Why Crowdfunding is Disrupting Finance

It is truly remarkable to think about the disruption that has resulted from the creation of marketplaces in almost every industry over the last few years. Need a restaurant reservation?  Open Table has it down to a science- compare that to your experience just 10 or 15 years ago. Hotel rooms? Enter Airbnb. Clothing? Enter Poshmark. Dog sitter while on vacation? There’s DogVacay.  Even scientists can help enlist a global network of researchers in a marketplace called Science Exchange. In industry after industry, consumers are gaining more information and more choices to make better decisions.  With so many different marketplaces undergoing disruptive innovation, it is astounding to me that until very recently, the marketplace for companies raising capital was the same as it was 30 years ago: entrepreneurs go on road shows, spend months (or years) traveling to places far and wide to meet with potential investors and hope that at the end of the road there is capital. All the while, the entrepreneur is distracted from her #1 job: making her business successful.

As the founder of an online marketplace, we recently raised our Series A Round.  Through the process we answered a lot of questions from very smart investors.  One of the easiest went like this: “Today we see the total amount invested by individual investors into private companies is about $50 billion.  But in our research we see that this amount essentially hasn’t risen in 15 years. Aren’t you guys just entering into a stale industry?”

No. Think about an industry in which marketing is prohibited (General Solicitation prohibits companies from advertising their capital raise) and the buyers and sellers are spread out across the country – possibly the globe.  An industry in which there has been essentially zero innovation in 80 years. Why would there be growth that outpaces the GDP? Even if investors wanted to make more investments, their approach to finding opportunities is not meaningfully different in 2013 than it was in 1953.  It is an incredibly dispersed, difficult and inefficient market in which buyers (investors) and sellers (companies) have the best chance of connecting if they both attend long angel meetings just as they would have pre-Internet. At least they might get free shrimp along the way.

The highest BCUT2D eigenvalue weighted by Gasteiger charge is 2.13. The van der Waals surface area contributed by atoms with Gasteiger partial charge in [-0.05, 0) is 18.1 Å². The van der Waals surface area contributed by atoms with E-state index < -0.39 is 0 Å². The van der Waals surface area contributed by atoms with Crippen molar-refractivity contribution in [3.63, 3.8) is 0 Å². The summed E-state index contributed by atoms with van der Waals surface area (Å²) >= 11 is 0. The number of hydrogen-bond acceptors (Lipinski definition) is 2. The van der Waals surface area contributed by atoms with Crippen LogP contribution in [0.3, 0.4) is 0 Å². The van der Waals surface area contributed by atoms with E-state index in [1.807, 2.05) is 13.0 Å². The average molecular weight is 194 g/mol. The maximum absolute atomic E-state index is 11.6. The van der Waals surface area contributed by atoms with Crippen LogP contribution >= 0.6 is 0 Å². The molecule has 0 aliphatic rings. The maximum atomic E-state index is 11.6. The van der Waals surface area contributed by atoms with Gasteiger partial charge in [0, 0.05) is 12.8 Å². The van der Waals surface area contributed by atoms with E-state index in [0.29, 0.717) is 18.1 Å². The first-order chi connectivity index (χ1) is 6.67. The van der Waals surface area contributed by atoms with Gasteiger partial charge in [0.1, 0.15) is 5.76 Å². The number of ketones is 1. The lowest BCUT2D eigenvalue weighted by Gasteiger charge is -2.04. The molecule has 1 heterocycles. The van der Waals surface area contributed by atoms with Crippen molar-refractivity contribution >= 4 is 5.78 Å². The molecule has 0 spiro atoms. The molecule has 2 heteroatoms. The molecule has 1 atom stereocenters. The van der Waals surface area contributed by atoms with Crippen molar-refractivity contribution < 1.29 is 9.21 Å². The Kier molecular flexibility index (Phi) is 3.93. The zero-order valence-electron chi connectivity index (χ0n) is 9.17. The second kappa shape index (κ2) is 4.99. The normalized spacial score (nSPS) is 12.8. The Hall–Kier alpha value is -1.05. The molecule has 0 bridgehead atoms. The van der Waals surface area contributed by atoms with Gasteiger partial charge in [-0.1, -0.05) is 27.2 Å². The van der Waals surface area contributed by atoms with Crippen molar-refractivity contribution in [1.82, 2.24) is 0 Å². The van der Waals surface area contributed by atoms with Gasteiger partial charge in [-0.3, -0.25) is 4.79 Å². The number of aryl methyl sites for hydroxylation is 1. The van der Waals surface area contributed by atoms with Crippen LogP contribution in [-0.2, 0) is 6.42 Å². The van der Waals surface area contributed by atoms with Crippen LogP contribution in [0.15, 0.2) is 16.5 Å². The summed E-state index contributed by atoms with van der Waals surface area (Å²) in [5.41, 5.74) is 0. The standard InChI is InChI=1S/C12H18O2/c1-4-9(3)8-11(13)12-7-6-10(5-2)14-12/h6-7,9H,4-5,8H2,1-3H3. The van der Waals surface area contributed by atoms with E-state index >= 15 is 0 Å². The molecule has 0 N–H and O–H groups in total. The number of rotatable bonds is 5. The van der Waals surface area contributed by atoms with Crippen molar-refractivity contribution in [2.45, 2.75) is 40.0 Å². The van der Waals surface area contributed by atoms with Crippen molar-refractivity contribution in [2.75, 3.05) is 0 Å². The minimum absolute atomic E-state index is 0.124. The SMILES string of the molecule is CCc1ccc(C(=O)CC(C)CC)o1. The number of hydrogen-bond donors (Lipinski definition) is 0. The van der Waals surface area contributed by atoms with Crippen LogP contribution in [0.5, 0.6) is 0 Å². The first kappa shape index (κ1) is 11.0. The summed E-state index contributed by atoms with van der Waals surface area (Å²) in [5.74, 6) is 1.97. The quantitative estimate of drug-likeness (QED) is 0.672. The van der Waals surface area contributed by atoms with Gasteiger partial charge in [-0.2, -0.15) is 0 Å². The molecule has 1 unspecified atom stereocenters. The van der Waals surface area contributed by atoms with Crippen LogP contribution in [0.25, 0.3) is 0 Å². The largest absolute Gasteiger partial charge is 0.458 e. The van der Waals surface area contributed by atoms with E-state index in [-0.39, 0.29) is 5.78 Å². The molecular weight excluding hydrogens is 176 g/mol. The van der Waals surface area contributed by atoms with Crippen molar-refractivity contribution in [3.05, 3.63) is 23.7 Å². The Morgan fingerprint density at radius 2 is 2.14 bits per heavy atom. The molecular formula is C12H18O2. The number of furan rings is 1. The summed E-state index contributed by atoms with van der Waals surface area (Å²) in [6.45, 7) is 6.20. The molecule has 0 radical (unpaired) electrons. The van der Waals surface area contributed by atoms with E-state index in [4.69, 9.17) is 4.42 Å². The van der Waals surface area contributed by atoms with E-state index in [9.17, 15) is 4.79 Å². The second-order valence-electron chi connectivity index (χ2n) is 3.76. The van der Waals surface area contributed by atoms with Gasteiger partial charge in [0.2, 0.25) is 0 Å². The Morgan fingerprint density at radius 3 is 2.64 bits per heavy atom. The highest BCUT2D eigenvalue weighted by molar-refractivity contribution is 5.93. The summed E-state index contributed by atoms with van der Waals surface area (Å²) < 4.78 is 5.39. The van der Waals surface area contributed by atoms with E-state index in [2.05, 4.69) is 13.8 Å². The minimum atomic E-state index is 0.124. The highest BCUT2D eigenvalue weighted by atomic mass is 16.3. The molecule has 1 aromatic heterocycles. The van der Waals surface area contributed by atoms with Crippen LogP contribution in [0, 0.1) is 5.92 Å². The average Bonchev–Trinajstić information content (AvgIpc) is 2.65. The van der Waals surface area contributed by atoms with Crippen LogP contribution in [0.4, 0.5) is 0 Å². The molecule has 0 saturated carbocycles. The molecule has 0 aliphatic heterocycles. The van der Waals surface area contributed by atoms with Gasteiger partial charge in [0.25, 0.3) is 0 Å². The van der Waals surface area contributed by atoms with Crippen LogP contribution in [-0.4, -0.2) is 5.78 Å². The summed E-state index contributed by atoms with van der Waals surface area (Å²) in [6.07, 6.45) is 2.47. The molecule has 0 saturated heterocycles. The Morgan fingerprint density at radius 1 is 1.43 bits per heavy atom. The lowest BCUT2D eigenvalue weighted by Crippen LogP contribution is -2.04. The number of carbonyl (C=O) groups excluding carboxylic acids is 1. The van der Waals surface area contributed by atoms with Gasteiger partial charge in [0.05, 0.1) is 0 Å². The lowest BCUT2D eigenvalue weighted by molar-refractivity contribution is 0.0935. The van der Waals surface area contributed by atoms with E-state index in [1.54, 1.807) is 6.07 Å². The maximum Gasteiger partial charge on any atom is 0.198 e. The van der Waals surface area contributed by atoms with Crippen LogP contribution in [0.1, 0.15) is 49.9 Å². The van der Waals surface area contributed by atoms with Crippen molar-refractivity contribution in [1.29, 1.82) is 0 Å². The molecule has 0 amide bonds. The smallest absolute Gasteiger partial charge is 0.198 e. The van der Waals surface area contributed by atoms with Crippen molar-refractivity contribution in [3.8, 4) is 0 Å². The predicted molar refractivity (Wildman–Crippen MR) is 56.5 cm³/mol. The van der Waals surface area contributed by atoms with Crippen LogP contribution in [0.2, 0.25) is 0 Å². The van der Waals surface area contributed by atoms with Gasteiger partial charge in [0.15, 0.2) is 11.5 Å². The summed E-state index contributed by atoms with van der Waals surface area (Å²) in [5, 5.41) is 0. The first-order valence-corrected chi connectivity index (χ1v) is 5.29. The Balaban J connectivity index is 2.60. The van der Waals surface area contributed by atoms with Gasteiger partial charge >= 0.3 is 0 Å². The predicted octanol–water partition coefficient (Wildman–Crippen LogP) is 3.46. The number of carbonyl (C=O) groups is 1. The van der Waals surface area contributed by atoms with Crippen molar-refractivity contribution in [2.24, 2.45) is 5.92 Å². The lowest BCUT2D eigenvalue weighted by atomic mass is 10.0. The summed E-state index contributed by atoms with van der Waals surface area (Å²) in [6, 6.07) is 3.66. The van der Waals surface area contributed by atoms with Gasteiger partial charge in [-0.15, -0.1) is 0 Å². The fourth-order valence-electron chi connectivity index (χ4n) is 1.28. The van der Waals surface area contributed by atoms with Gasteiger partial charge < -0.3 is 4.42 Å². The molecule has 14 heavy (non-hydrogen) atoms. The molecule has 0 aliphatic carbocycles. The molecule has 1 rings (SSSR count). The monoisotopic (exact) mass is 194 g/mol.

These inefficiencies exist in fundraising for almost all small businesses, but they are even more pronounced in some non-tech industries, like consumer products. Consumer accounts for nearly 20% of U.S. GDP, yet less than 5% of venture capital investment, even though the Kauffman Foundation’s Angel Investment Performance Project found consumer investments produce cash-on-cash returns of 3.6x invested capital in 4.4 years. Why the lack of attention on non-tech? Silicon Valley and the venture capital firms ofSand Hill Road, by far the largest concentration of early-stage investors in theUS, grew up in the 70s, 80s and 90s investing in tech (then biotech) companies, and thus developed deep industry expertise in the tech space. This led these firms to pursue more tech investments and tech successes led to more promising tech firms seeking out these VCs—a virtuous cycle. Unfortunately, for non-tech companies, there is noSilicon Valleyand hardly any institutional investors who will write checks for companies with less than $10 million in revenue.

The colossal inefficiencies in the fundraising markets for small companies—particularly non-tech industries like consumer and retail—is why we founded our equity crowdfunding site last year.

This long-term transformation of private capital markets – from analog to digital – is what the ‘crowdfunding’ debate is all about.   The internet does not treat offline intermediaries very well.  Gatekeepers who extract a toll for hoarding information tend to get pushed aside as customers become empowered with the data and tools they need to make decisions themselves (think travel agents).   For all the hyperbole (on both sides) of the debate around crowdfunding, the concept itself is hardly revolutionary: use technology to lower the cost to participate in the market, thereby expanding participation for both investors and companies.

So, what does the future look like? I foresee the increased use of digital technology to make it easier for investors to identify, diligence and complete investments in companies from all industries and sizes.   As with the examples from other industries, value will be created by from the transparency.  Both sides save time on networking, which can now be spent on diligence to make more informed investment decisions. Platforms that scale will provide investors, and companies, with more data and shared resources at lower costs – such as templates for companies to use in the capital raise, and background checks or data on in the industry overall for investors.

However, I do believe there will be many models for what we term ‘crowdfunding.’   For example, some platforms insist crowdfunding means all businesses should have an opportunity to raise capital.  Others believe curation is critical to ensure quality control and provide some protection for investors- that the best marketplaces have standards.   What type of companies (large/small/new/old), what types of investors (accredited/non-accredited), what security (equity/debt/donation), and what level of engagement post-investment (none/platform-driven/community-driven), are all business model choices for new operators.

The market will determine which specific models will survive, but the shift toward a more transparent, information rich and participatory private capital market will be unrelenting.  As in the market for travel services, hotel rooms, clothing and dog sitters, with equity crowdfunding smart investors and worthy companies will be the beneficiaries.

Source: Forbes